WASHINGTON – With the Senate preparing to take up the appropriations bill for foreign aid, Baltimore Auxiliary Bishop Denis J. Madden called to mind some of his more vivid encounters with recipients of such assistance and how it affected their lives.
Bishop Madden, vice chairman of the board of directors of Catholic Relief Services, spoke to reporters on Capitol Hill Nov. 2, as he and other religious leaders prepared to meet with senators, hoping to persuade them not to cut the kind of foreign assistance that keeps people in fragile circumstances alive.
While working in the Middle East for the Pontifical Mission for Palestine and the Catholic Near East Welfare Association from the mid-1990s through 2005, Bishop Madden explained, part of his responsibilities included overseeing part of the church’s response to emergency situations.
“With the closure of the Gaza Strip (Israel built a barrier across the area between 1994 and 1996), I can see the faces of the people who received food. CRS through USAID was able to bring food into this area,” Bishop Madden told Catholic News Service. “I can see the faces of people who had no food, in addition to being bombed regularly,” as Israel and Palestinian forces battled over the territory.
Such personal encounters with the people who are helped by U.S. foreign aid would provide background for his lobbying efforts on the Hill, Bishop Madden said.
The Senate was to begin consideration Nov. 3 of the appropriations bill that includes the budget for State, Foreign Operations and Related Programs Appropriations. The bill was scheduled for a final vote the following week.
Bishop Madden and the other religious leaders were advocating for the full Senate to adopt the version of the bill approved by the Senate Appropriations Committee, which largely preserved funding for anti-poverty programs at the level approved in the 2011 budget. That level of funding included an 8 percent cut from the 2010 budget.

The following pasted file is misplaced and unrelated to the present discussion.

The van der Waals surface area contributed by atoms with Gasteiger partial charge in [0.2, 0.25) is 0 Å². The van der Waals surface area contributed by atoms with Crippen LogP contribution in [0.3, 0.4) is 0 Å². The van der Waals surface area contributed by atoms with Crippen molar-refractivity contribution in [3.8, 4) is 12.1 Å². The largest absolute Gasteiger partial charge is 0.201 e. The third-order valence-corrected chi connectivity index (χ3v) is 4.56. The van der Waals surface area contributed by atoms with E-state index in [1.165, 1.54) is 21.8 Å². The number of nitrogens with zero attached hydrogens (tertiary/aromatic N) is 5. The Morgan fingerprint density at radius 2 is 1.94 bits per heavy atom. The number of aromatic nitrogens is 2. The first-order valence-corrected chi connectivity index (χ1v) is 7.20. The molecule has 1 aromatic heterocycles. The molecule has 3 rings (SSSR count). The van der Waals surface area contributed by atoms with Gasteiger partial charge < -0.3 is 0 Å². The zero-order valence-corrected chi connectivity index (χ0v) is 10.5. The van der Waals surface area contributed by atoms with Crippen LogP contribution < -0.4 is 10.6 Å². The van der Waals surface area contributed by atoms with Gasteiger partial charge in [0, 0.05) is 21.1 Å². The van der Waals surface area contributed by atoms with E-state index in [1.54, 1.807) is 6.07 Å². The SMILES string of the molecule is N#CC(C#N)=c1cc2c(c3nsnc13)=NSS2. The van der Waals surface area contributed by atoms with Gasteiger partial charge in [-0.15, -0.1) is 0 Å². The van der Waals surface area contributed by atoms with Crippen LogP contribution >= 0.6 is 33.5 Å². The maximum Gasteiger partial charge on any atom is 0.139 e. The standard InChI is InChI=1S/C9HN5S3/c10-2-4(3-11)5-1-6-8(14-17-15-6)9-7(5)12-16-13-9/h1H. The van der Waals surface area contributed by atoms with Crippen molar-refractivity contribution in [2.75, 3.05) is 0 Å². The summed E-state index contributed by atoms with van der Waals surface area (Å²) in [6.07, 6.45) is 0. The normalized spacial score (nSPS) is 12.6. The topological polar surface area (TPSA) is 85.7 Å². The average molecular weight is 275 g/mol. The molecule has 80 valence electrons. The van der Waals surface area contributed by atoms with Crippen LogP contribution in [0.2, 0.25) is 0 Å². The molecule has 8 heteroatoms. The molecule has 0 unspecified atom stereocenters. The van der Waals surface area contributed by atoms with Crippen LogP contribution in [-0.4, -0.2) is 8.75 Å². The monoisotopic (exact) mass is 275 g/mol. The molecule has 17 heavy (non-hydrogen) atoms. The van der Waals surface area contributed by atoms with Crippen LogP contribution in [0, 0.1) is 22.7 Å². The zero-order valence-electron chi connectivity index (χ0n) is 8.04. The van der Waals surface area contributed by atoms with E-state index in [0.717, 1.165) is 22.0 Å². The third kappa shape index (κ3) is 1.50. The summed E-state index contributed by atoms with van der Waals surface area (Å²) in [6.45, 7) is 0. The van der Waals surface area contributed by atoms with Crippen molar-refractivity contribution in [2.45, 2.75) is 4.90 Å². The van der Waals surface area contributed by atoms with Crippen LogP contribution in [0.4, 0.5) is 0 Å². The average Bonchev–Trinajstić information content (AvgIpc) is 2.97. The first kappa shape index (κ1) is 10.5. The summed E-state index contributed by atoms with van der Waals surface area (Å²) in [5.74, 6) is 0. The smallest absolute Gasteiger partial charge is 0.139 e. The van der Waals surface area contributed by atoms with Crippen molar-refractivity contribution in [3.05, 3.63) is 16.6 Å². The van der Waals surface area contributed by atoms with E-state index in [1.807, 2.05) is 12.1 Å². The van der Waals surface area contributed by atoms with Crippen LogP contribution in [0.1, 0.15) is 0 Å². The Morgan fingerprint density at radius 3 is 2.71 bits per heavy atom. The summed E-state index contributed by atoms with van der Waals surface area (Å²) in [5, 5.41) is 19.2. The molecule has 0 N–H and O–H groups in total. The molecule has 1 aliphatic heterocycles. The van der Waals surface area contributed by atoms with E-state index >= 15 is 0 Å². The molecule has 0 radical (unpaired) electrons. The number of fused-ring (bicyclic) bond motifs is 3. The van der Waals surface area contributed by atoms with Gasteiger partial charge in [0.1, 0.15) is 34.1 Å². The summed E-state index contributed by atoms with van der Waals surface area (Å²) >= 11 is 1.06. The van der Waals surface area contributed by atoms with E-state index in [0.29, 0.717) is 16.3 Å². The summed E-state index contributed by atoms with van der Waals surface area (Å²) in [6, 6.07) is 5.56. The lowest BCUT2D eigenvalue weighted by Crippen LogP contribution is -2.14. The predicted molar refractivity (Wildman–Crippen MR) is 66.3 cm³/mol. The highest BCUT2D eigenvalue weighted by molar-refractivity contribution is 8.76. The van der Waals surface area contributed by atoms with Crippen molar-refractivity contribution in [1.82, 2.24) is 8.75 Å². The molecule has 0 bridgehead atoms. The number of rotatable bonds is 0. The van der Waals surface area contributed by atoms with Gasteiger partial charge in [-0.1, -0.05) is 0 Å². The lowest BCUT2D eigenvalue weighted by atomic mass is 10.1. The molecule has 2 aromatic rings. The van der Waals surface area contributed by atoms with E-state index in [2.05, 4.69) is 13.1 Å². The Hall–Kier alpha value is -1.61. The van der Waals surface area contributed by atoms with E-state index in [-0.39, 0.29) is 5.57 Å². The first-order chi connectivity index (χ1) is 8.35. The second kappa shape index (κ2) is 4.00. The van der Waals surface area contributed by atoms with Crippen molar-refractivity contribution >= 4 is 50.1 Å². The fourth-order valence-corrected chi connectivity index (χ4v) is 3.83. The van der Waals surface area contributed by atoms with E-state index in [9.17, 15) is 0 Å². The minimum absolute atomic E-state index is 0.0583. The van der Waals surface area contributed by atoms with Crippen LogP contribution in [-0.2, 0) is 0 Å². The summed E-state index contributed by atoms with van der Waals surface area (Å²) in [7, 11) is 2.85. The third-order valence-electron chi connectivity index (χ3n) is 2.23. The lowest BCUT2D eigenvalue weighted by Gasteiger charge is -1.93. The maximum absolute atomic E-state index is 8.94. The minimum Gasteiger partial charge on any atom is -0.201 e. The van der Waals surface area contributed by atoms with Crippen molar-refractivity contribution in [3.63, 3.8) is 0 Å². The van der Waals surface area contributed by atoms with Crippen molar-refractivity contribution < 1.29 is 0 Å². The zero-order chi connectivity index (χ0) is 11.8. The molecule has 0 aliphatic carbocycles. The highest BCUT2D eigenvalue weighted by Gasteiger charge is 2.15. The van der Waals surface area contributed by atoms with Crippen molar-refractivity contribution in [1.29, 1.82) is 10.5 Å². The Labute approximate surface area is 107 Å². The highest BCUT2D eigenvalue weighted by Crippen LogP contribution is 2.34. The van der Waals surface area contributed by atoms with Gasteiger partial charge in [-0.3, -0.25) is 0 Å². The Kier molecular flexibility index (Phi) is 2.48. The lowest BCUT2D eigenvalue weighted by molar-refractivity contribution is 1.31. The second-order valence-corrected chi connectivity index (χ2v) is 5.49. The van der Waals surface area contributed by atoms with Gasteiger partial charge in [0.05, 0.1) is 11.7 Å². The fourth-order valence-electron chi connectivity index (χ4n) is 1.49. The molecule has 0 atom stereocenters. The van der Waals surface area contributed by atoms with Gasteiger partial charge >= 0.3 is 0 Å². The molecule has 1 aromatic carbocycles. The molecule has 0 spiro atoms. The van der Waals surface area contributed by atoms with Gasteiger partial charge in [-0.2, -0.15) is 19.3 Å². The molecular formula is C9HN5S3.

The Rev. David Beckmann, president of Bread for the World, said at the press briefing that the funding at issue is the kind that supports the most basic aid for poor people abroad. He told of visiting an area of northern Bangladesh earlier this year where he had lived 35 years earlier.
“Things were visibly better,” he said. Roads, housing, health, the quality and variety of food, and particularly the status of women were much improved, though poverty continues to be pervasive there, he said. While some of the improvement is attributable to improvements in Bangladesh in general, the level of international assistance in the area over the last generation was clearly partly responsible, Rev. Beckmann said.
Bishop Madden noted that although the public perception is that the United States spends 20-25 percent of its budget on foreign aid, the fact is that the level is less than 1 percent.
Programs such as those providing anti-retroviral drugs to people with HIV/AIDS, emergency refugee and migration assistance, debt restructuring, child survival and maternal health, and international disaster assistance are among those facing steep cuts under the appropriation proposal from the House.